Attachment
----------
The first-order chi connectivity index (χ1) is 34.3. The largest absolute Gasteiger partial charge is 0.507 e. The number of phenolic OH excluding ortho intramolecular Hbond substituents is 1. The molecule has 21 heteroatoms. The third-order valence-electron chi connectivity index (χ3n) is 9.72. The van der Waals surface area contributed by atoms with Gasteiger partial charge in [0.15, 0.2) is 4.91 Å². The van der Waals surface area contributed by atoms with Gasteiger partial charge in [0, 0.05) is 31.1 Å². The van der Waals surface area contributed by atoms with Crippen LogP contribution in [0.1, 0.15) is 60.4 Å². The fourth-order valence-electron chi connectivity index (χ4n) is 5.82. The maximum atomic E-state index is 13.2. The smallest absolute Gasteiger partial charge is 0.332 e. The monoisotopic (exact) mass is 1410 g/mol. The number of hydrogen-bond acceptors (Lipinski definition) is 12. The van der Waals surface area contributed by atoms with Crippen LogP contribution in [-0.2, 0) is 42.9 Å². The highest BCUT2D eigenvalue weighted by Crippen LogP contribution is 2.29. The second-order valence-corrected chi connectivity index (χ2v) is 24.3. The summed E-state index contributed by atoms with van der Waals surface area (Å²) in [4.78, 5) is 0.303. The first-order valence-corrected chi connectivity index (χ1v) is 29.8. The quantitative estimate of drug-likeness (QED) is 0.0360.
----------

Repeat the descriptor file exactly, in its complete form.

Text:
The first-order chi connectivity index (χ1) is 34.3. The largest absolute Gasteiger partial charge is 0.507 e. The number of phenolic OH excluding ortho intramolecular Hbond substituents is 1. The molecule has 21 heteroatoms. The third-order valence-electron chi connectivity index (χ3n) is 9.72. The van der Waals surface area contributed by atoms with Gasteiger partial charge in [0.15, 0.2) is 4.91 Å². The van der Waals surface area contributed by atoms with Gasteiger partial charge in [0, 0.05) is 31.1 Å². The van der Waals surface area contributed by atoms with Crippen LogP contribution in [0.1, 0.15) is 60.4 Å². The fourth-order valence-electron chi connectivity index (χ4n) is 5.82. The maximum atomic E-state index is 13.2. The smallest absolute Gasteiger partial charge is 0.332 e. The monoisotopic (exact) mass is 1410 g/mol. The number of hydrogen-bond acceptors (Lipinski definition) is 12. The van der Waals surface area contributed by atoms with Crippen LogP contribution in [-0.2, 0) is 42.9 Å². The highest BCUT2D eigenvalue weighted by Crippen LogP contribution is 2.29. The second-order valence-corrected chi connectivity index (χ2v) is 24.3. The summed E-state index contributed by atoms with van der Waals surface area (Å²) in [4.78, 5) is 0.303. The first-order valence-corrected chi connectivity index (χ1v) is 29.8. The quantitative estimate of drug-likeness (QED) is 0.0360.